1. TenderHeart
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    TenderHeart Member

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    Question about AND/BUT/OR

    Discussion in 'Word Mechanics' started by TenderHeart, May 23, 2008.

    I was under the impression that you should never start a sentence with a conjunction. Yet I have seen quite a few people using them as the first word in their sentence.

    I was the only one pointing it out in reviews, so I am now wondering if I am the one that is incorrect.

    Thanks

    BTW the thread on comma placement should be a sticky thread. It helped me a lot.
     
  2. Al B
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    Al B Senior Member

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    It was a rule that was taught many years ago by some English teachers, but these days it's generally accepted that to do so is okay, and to be honest, it always was. It's worth noting that those who taught it years ago could not have been widely read, as it crops up a lot in very old texts, including Seventeenth Century translations of the Bible 'And so it came to pass etc...', so it's hardly a new innovation.

    Al
     
  3. Cogito
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    Cogito Former Mod, Retired Supporter Contributor

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    Beginning a sentence with a preposition is technically a poorly formed sentence. But not every sentence must be, or even should be, well-formed, for your writing to have impact.

    Impact! It's what brings writing to life, and life to writing.

    Break rules, but know why you are breaking them. :)
     
  4. TenderHeart
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    TenderHeart Member

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    Thanks that clears it up. The reason I had the impression that it was wrong was that I had a college prof. who totally slammed a paper I wrote because I had two sentences that started with AND. In the world of sarcasm his turned out to be quite cutting and it scarred me from using them to start a sentence forever.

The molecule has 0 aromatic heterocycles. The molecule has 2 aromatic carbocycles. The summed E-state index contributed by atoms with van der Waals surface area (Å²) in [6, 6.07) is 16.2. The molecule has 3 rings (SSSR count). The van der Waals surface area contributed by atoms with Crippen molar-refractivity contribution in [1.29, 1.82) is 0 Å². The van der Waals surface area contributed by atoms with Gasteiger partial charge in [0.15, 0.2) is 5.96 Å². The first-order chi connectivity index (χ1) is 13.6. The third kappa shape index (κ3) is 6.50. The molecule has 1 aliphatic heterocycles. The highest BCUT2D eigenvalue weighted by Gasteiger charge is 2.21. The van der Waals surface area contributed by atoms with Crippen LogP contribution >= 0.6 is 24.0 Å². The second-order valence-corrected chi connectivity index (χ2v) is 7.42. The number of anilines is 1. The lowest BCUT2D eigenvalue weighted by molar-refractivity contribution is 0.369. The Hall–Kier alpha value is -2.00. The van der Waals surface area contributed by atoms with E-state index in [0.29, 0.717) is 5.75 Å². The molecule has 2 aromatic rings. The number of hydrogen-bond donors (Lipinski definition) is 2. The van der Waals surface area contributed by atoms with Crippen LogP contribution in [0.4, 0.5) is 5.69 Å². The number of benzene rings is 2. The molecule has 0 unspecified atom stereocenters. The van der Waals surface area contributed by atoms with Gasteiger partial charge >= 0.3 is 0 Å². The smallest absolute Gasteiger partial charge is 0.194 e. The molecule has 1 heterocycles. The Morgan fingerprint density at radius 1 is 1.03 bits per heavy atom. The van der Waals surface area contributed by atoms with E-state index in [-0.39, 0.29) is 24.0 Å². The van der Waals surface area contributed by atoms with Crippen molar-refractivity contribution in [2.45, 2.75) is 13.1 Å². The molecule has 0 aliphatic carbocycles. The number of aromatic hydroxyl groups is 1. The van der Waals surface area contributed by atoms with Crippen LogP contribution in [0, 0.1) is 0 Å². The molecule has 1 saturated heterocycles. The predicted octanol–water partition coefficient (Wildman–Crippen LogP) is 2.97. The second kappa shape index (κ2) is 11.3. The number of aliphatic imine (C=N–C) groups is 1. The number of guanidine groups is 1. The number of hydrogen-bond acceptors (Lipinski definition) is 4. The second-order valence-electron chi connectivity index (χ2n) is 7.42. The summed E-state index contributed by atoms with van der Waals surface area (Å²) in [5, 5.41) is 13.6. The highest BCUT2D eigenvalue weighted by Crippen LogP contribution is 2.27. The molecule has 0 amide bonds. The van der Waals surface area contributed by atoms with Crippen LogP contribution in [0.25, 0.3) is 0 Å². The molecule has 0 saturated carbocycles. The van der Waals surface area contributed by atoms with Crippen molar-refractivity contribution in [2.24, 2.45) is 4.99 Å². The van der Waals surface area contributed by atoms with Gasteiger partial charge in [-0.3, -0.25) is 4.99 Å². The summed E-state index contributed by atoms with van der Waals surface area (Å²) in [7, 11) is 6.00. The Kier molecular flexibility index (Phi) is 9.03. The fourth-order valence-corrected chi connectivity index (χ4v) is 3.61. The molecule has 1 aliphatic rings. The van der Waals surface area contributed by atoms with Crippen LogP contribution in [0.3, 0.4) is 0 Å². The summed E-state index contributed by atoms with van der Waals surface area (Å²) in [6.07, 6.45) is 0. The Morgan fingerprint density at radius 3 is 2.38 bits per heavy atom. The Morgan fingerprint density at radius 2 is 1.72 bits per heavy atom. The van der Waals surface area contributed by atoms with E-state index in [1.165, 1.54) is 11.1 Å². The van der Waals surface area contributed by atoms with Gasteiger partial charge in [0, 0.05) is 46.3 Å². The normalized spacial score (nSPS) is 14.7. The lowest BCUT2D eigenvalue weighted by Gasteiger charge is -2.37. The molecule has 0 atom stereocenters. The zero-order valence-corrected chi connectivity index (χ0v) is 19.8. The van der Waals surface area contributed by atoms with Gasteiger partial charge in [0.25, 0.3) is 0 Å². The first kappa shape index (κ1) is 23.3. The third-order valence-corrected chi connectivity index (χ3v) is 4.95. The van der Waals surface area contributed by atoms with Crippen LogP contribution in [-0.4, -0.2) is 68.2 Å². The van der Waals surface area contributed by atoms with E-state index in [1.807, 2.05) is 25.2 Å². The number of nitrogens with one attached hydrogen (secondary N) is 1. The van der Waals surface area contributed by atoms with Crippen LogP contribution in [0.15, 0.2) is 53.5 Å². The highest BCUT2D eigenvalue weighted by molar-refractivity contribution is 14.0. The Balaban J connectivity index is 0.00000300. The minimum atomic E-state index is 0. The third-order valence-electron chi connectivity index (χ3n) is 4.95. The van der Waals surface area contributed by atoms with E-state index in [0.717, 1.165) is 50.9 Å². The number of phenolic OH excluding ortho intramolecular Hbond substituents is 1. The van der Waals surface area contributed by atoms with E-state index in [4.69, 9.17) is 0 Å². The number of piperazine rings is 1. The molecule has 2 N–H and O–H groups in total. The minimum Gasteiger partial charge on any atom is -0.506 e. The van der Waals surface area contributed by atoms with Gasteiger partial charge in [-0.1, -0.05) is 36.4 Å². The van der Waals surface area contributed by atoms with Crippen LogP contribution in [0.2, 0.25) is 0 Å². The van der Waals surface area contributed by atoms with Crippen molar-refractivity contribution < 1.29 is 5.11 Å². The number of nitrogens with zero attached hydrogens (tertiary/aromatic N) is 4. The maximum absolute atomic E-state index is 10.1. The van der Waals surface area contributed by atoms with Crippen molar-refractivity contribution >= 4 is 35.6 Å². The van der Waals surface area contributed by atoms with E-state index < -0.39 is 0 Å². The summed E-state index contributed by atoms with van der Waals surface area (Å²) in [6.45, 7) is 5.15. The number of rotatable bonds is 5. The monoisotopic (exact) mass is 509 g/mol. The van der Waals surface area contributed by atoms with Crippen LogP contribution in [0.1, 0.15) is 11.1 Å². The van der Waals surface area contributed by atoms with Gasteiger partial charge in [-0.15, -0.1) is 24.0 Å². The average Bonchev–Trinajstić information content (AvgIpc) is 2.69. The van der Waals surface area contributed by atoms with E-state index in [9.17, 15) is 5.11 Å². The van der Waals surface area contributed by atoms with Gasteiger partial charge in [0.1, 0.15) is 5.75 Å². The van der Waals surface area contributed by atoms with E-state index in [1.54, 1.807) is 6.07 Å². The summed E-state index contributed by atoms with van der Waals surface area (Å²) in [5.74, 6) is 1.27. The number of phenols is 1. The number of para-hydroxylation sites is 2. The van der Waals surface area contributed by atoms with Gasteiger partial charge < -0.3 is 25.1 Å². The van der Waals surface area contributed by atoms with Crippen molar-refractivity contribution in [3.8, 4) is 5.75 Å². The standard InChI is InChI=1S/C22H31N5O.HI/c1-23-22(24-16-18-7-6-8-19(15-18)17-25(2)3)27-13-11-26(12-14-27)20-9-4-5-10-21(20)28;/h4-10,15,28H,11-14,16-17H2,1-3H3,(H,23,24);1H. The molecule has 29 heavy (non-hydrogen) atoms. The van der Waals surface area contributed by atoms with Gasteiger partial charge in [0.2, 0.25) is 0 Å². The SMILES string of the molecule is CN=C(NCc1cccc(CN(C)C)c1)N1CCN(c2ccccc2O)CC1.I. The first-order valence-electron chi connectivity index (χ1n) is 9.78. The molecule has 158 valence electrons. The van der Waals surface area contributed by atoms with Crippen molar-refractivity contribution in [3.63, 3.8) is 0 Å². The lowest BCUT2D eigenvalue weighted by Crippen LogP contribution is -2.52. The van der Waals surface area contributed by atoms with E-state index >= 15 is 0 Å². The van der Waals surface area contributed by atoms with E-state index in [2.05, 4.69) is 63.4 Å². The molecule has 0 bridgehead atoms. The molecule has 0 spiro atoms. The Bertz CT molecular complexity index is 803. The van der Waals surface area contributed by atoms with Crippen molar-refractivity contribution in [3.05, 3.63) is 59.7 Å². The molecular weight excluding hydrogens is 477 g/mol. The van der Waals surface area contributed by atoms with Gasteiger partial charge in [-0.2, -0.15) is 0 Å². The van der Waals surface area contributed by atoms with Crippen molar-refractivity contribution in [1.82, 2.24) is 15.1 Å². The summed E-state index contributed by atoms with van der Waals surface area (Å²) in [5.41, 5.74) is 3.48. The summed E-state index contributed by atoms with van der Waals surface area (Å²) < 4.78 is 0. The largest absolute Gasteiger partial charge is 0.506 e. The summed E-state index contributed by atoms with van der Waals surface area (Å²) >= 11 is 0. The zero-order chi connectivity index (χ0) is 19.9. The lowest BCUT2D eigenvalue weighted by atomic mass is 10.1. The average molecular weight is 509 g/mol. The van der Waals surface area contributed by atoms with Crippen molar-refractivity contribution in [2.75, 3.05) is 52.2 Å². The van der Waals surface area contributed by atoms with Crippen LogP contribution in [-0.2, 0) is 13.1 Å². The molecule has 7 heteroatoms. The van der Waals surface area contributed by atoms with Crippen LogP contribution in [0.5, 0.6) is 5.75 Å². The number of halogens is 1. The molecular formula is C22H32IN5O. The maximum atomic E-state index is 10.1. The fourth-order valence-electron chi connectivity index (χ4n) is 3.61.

5. Cogito
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    Cogito Former Mod, Retired Supporter Contributor

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    Scholarly papers tend to follow a more rigid standard than fiction, especially when formal use of spelling, puctuation, and grammar are specific criteria in grading.

    That's not a bad thing, either. It ensures that you are sufficiently familiar with formal grammar that you can stick to it at need. Additionally, excessive use of "ill-formed" sentences becomes annoying, so you need to at least be aware of such constructs.

    At least one school I am all too familiar with has an automated style and grammar checker used by both students and instructors for papers. Not all the cases it flags are legitimate errors, either, but it saves the instructors time during grading. Since they use it, the students know it is wise to do the same; and right or wrong, to "correct" anything it flags.
     
  6. silverfrost
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    silverfrost Member

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    The same thing happened to me recently. I write the occasional sentence beginning with a conjunction in fiction. Although I'm used to writing papers for school, that habit somehow spilled into a final paper for class... Yikes. I definitely learned my lesson after reading the teacher's comments. ;)
     
  7. Al B
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    Al B Senior Member

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    It's worth also noting that it is considered acceptable in modern journalism, where slang, idioms and journalese are often also tools of the trade. I used to be a writer for the UK's daily national newspaper, 'The Guardian', which in case you are not familiar with it, is one of the more highbrow papers in the UK, with a middle-to-left political stance and much patronage of the arts and other snooty stuff. Although it also used to have the unenviable reputation of being noted for typos in the days when it was not photo-electronically produced, earning it the unfavourable nicknames of 'The Grauniad' and the 'The Nardiaug'. So it wasn't exclusively considered the pinnacle of writing excellence a few years ago, that might be applied to it today by some.

    Al
     

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